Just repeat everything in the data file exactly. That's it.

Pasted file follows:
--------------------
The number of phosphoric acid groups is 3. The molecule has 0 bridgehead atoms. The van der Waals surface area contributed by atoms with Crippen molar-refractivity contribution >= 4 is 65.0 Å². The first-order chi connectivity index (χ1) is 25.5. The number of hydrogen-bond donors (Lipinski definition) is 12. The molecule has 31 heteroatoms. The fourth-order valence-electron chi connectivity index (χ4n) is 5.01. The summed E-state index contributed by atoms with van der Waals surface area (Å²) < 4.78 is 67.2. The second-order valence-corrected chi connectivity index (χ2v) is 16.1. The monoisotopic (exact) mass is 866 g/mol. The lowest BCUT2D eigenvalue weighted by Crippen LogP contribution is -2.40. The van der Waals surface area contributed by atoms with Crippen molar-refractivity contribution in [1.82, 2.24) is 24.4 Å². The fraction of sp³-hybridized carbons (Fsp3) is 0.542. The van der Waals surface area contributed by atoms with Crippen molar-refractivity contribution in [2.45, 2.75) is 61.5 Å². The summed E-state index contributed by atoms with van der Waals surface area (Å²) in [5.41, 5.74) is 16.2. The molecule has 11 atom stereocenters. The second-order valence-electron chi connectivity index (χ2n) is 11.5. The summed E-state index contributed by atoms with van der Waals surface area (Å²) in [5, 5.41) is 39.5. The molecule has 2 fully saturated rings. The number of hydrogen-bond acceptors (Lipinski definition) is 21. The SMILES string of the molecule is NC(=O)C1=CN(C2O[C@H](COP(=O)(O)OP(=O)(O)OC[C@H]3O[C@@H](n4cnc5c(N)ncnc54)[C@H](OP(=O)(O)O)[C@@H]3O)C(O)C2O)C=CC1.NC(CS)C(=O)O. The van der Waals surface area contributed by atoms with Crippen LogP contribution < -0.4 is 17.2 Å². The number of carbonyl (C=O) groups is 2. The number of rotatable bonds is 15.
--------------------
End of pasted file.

The number of phosphoric acid groups is 3. The molecule has 0 bridgehead atoms. The van der Waals surface area contributed by atoms with Crippen molar-refractivity contribution >= 4 is 65.0 Å². The first-order chi connectivity index (χ1) is 25.5. The number of hydrogen-bond donors (Lipinski definition) is 12. The molecule has 31 heteroatoms. The fourth-order valence-electron chi connectivity index (χ4n) is 5.01. The summed E-state index contributed by atoms with van der Waals surface area (Å²) < 4.78 is 67.2. The second-order valence-corrected chi connectivity index (χ2v) is 16.1. The monoisotopic (exact) mass is 866 g/mol. The lowest BCUT2D eigenvalue weighted by Crippen LogP contribution is -2.40. The van der Waals surface area contributed by atoms with Crippen molar-refractivity contribution in [1.82, 2.24) is 24.4 Å². The fraction of sp³-hybridized carbons (Fsp3) is 0.542. The van der Waals surface area contributed by atoms with Crippen molar-refractivity contribution in [2.45, 2.75) is 61.5 Å². The summed E-state index contributed by atoms with van der Waals surface area (Å²) in [5.41, 5.74) is 16.2. The molecule has 11 atom stereocenters. The second-order valence-electron chi connectivity index (χ2n) is 11.5. The summed E-state index contributed by atoms with van der Waals surface area (Å²) in [5, 5.41) is 39.5. The molecule has 2 fully saturated rings. The number of hydrogen-bond acceptors (Lipinski definition) is 21. The SMILES string of the molecule is NC(=O)C1=CN(C2O[C@H](COP(=O)(O)OP(=O)(O)OC[C@H]3O[C@@H](n4cnc5c(N)ncnc54)[C@H](OP(=O)(O)O)[C@@H]3O)C(O)C2O)C=CC1.NC(CS)C(=O)O. The van der Waals surface area contributed by atoms with Crippen LogP contribution < -0.4 is 17.2 Å². The number of carbonyl (C=O) groups is 2. The number of rotatable bonds is 15.